Buffalo councilmember seeks head start on hoped approval of ride-hailing
Ride-hailing services such as Uber and Lyft are currently not permitted to do business in Upstate New York cities including Buffalo. But believing that Albany will one day change that, Buffalo Common Councilmember Joseph Golombek is proposing changes to city ordinances that would make it smoother for such companies to open in the city.
Uber reported that on the eve of Thanksgiving, traditionally one of the busiest nights of the year for bars, more than 43,000 people in Upstate New York activated its smartphone app, only to discover they could not hire a ride outside of New York City.
Advocates for ride hailing say it's another sign that New York State is missing out on a new economic opportunity. Golombek believes state lawmakers will eventually recognize this and approve such services beyond New York City. But first, there are issues to resolve Upstate.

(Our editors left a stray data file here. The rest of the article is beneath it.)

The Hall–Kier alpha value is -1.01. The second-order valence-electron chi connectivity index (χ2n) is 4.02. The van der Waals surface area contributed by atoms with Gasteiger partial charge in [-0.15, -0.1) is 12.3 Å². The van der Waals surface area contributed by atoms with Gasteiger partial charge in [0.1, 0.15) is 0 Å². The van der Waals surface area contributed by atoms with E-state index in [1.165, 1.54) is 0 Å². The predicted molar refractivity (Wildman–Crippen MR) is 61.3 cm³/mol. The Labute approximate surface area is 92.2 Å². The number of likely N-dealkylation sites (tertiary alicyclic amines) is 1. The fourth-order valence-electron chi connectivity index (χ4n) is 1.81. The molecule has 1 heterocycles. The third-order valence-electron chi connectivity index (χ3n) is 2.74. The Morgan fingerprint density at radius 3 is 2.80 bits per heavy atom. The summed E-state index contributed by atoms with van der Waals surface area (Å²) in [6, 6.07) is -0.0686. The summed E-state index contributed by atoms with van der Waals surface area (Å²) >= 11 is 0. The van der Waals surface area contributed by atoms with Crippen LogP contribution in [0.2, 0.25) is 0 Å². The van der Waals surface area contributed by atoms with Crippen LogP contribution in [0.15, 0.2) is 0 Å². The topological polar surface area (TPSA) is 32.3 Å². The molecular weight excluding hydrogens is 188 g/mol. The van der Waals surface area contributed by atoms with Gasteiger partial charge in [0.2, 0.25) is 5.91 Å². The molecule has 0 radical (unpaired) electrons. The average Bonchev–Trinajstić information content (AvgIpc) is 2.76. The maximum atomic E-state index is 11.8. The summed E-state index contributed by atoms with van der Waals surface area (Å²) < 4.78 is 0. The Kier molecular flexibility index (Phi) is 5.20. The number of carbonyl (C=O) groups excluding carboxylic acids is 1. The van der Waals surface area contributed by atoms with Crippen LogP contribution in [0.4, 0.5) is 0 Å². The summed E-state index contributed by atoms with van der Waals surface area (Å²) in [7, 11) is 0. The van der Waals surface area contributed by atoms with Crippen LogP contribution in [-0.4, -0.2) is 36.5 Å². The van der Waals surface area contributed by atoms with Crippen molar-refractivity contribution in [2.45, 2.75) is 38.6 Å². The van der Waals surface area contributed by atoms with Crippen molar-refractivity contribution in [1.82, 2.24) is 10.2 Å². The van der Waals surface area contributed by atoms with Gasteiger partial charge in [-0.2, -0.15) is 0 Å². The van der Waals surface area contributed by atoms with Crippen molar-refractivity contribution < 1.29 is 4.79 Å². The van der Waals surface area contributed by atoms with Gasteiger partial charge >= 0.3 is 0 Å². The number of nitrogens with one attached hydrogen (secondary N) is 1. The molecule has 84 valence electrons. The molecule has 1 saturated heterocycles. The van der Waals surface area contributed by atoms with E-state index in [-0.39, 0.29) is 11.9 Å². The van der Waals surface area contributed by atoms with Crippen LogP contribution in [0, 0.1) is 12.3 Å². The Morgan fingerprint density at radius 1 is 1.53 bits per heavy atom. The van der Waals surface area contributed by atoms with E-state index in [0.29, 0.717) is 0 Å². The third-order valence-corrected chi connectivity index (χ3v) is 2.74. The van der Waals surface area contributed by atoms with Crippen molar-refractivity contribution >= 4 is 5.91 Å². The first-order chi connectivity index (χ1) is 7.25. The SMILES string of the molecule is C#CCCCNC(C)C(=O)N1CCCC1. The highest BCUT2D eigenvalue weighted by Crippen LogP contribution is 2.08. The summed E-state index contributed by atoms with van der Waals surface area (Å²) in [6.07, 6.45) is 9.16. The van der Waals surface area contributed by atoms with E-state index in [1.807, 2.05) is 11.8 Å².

"Much of it is Albany-related," Golombek said. "The insurance is an issue right now. If you have a taxi cab, you have to pay much higher insurance than if you are an Uber driver. If you are an Uber driver, my concern is that if you get into an accident, you don't have the proper insurance."
That, he adds, could make the City of Buffalo vulnerable to lawsuits. Golombek's proposed amendments to city ordinances would include app-oriented ride hailing companies in the same laws governing taxi companies.
"We are trying to level the playing field, making sure that drivers for ride-share would be certified by the City of Buffalo just like a taxi cab driver would be," he said.
Golombek introduced his proposed amendments at Tuesday's Common Council meeting. He told WBFO the proposals will first spend time in committee. He is also hoping to have discussions with Uber and with taxi companies.
"It's not easy," he said. "People think you just wave a magic wand and everything is able to be up and running. But there's a lot of concerns people would have. One of the concerns is that if there's an accident, I don't want the City of Buffalo to be sued because we did not do our due diligence."